As children transition back to in-person learning, encourage parents to monitor their children’s well-being and behaviors to determine if they need more support.
Your patient, a seven-year-old with an ADHD diagnosis, bounces around the exam room. His mother looks tired. “We’ve been at home so long,” she sighs. “It’s been hard on him. He needs to see his friends. He needs his routine. He can’t concentrate on Zoom. How do I know if it’s ok for him to go back to in-person school with the virus like it is?”
Many parents and caregivers are grappling with when and how to send their children back to school for in-person instruction. There’s no one-size-fits-all answer. To help parents navigate this choice for their child, consider this back-to-school quiz:
1. Does someone in your household, including your child, have a health condition that puts them at risk for severe COVID-19 disease?
If yes, holding off on in-person school until vulnerable members of the household are vaccinated may make sense.
2. What’s your child’s school doing to prevent transmission?
There’s substantial evidence that spread of COVID-19 is minimal when schools use strategies like masking, distancing, and handwashing. If the school is doing these things, the benefits of in-person school may outweigh the risk. Most students do very well following a new set of rules in school, like keeping a mask on, handwashing, and avoiding crowding with other students. These rules become the new normal.
3. How well is your child learning at home?
Are they engaged? How are they doing emotionally? How is their behavior? How are they feeling about being away from classmates? Does your child have special learning needs or other school-based supports? If so, how well are those being supported during virtual learning?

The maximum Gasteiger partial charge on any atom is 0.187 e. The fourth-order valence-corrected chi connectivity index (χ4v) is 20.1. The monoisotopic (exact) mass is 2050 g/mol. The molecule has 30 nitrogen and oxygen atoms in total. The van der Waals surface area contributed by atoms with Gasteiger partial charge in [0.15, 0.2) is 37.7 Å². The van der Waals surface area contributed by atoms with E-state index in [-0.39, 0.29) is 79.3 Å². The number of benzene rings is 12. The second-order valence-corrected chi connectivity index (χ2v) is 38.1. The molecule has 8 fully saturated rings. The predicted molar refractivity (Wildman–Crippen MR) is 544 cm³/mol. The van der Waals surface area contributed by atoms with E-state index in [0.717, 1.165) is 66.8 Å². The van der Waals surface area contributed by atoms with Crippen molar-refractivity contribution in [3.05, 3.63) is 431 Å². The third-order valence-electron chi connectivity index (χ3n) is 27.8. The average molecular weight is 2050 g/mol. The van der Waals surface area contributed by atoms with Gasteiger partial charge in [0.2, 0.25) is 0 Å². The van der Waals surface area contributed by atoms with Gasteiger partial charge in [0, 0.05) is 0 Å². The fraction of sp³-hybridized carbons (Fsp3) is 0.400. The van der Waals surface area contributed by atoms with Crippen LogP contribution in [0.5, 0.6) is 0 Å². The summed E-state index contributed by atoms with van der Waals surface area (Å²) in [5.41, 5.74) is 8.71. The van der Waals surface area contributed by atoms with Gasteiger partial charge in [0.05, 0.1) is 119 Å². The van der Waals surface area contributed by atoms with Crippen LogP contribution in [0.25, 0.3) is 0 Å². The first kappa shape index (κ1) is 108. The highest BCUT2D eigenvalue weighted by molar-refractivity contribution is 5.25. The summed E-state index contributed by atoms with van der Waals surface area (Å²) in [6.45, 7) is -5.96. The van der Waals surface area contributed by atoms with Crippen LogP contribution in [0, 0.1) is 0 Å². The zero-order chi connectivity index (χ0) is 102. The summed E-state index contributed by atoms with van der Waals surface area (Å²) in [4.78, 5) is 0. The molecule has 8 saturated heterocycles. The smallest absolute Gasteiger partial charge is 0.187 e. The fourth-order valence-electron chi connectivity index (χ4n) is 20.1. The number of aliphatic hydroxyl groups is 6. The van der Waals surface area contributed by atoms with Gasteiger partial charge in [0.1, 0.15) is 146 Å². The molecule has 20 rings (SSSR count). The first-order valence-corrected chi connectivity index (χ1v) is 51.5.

Social isolation, coupled with the need to maintain attention for long periods in front of a screen, have led to a lot of frustration, and, for some, anxiety, behavior problems, and lack of engagement with school. Getting back into the classrooms to see old friends and embrace routine can be really important to children’s sense of physical and psychological safety. At the same time, some children are experiencing anxiety about returning to school buildings and will need support in their transition back to the classroom. For a small group of students, they are thriving in distance learning—which group is your child in?
4. Can you be flexible if your child needs to stay home from school because of potential illness or a class quarantine? Will you be able to make arrangements with short notice if needed?
In many schools, quarantines are to be expected. You’ll need contingency plans to accommodate school status changes.
This school year has been like no other. Helping parents walk through the pros and cons of in-person school for their child can help reduce everyone’s fears and anxieties.
Finally, here’s a great resource to share with parents and caregivers:
This piece expresses the views solely of the author. It does not represent the views of any organization, including Johns Hopkins Medicine.